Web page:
And Kate, my dearest, who I love more than anything.

The bond I feel for each of them is very special and very important to me.

I am deeply saddened at the death of Chris. Even though I hadn't spoken to him in years, I respected who he had become and his obvious love of what he did and, more importantly, the people in his life.

RIP, Chris. You will be missed.

Bridge Over Troubled Water, part V: the End

on Saturday, April 5, 2008

Well, it's over … for 2008, at least. We closed the show in Zumbrota last night in front of a sold out house in a 90 year old theater. We had a really good show, the audience was very responsive and everything sounded really good.

Last week's mini-run of Pet Sounds took a lot out of Jeff and me. Nature seemed just fine, but we were both tired and over-extended, vocally speaking. That morning was the first time in a week that I actually felt good, up until then I'd had a very strained set of vocal cords. Those of us who know him realized that Jeff was really holding on for dear life whilst singing the title track. He said he concentrated on every vocal lesson he'd ever had so that he could remain in control. He did and it was great -- not his best, but great nonetheless.

It was so nice to come back to such a comfortable show. Pet Sounds is like playing some kind of orchestral piece, everything has to be note for note and perfect. BOTW, on the other hand, has a lot more rock-n-roll to it, despite the fact that it is a folk album, and rock is a lot more forgiving of small errors. The title track, So Long, Frank Lloyd Wright, the Boxer and Song for the Asking all require great concentration, glossing over any part of them would make the performance suffer. But on the rest of the album you can relax and have fun!

The run at the Pioneer Place was wonderful, of course, but the State Theatre in Zumbrota has a charm about it. In both places, seventeen musicians and a multitude of instruments take of a lot of stage space and we are jammed in pretty tight, but I could hear things in Zumbrota that I couldn't hear in St. Cloud. The strings players singing backups on The Only Living Boy in New York were just wonderful, I had seen them, but couldn't hear them in St. Cloud. Although I heard it every night of the run, Richard's backstage "So long, already!" during So Long, Frank Lloyd Wright was particularly clear at the State.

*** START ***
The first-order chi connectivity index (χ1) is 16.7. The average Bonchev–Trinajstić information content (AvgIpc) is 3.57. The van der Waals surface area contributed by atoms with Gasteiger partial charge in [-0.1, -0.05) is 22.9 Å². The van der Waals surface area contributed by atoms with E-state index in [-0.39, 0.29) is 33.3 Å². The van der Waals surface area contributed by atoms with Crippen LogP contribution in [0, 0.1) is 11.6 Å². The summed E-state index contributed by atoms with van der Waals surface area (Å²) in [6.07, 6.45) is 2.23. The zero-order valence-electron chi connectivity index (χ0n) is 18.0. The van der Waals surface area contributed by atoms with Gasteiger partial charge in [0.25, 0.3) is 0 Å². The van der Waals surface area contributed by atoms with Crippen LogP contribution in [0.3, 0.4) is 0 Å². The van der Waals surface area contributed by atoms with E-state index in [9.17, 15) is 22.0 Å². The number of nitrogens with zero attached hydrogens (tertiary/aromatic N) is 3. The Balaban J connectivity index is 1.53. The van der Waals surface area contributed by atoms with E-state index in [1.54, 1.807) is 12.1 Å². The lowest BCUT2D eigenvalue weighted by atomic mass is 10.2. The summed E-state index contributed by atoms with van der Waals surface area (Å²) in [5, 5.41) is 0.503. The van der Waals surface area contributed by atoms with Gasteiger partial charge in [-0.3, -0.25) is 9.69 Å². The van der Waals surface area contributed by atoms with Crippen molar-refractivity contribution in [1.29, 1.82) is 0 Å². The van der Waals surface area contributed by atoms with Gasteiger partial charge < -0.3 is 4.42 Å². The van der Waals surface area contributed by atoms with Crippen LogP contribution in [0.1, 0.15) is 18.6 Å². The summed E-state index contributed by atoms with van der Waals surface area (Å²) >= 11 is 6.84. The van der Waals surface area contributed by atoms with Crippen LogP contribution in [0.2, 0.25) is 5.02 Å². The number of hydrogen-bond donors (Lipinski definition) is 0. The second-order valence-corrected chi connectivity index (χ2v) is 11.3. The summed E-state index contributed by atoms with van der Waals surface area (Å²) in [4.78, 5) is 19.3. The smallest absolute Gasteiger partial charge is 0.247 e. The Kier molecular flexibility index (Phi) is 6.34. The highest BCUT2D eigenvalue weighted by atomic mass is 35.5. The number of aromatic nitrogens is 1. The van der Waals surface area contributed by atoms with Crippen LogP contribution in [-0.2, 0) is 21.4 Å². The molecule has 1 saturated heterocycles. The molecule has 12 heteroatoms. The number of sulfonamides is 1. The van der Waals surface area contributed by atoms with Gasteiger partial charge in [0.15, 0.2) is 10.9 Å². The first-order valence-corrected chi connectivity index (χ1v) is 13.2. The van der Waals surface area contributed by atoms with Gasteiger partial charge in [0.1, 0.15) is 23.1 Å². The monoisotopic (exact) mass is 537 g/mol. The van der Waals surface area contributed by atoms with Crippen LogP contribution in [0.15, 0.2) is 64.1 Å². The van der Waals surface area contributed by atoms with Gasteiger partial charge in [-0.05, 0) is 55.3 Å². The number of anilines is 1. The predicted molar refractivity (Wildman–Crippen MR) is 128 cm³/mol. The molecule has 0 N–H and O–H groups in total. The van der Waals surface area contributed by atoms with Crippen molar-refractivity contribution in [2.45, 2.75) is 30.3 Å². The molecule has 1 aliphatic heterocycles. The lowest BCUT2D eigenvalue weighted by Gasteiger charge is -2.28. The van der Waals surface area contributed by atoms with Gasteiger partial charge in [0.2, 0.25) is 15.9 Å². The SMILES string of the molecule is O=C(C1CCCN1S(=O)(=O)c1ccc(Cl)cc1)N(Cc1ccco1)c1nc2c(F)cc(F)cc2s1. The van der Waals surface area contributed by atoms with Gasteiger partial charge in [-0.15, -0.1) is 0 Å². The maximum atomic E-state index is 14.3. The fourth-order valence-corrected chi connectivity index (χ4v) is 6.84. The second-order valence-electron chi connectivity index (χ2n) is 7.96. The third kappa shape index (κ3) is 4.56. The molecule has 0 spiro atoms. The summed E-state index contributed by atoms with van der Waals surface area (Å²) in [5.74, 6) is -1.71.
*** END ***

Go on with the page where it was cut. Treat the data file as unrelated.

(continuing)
I am amazed, once again, by the level of musicianship of the people I know. None of the albums we've done have been walks in the park and each one presents its own challenges. It is our job to rise to that challenge and I am astounded by the lengths we will go to in order to achieve our goal. Gretchen played the trumpet and Erin played the trombone (shit, Erin learned the trombone just for the show!), I learned the charango, Al Asmus dug up a bass saxophone, everybody wore multiple hats, from multi-instrumentalist to background singer ... and at the end of the night everybody stuck around and helped the sound guys wrap cords and load out. They commented to us that nobody does that. It just seems to be the right thing to do, I think.

It will feel good to have a few days to decompress, we've all been concentrating pretty hard for the last month or two and a little down time is very welcome. The next challenge is to re-learn Abbey Road and to try to make it even better -- we've learned so much since we first did that album! But I hope we revisit BOTW, that album is such an old friend to me! I'm sure this isn't the end, but only time will tell.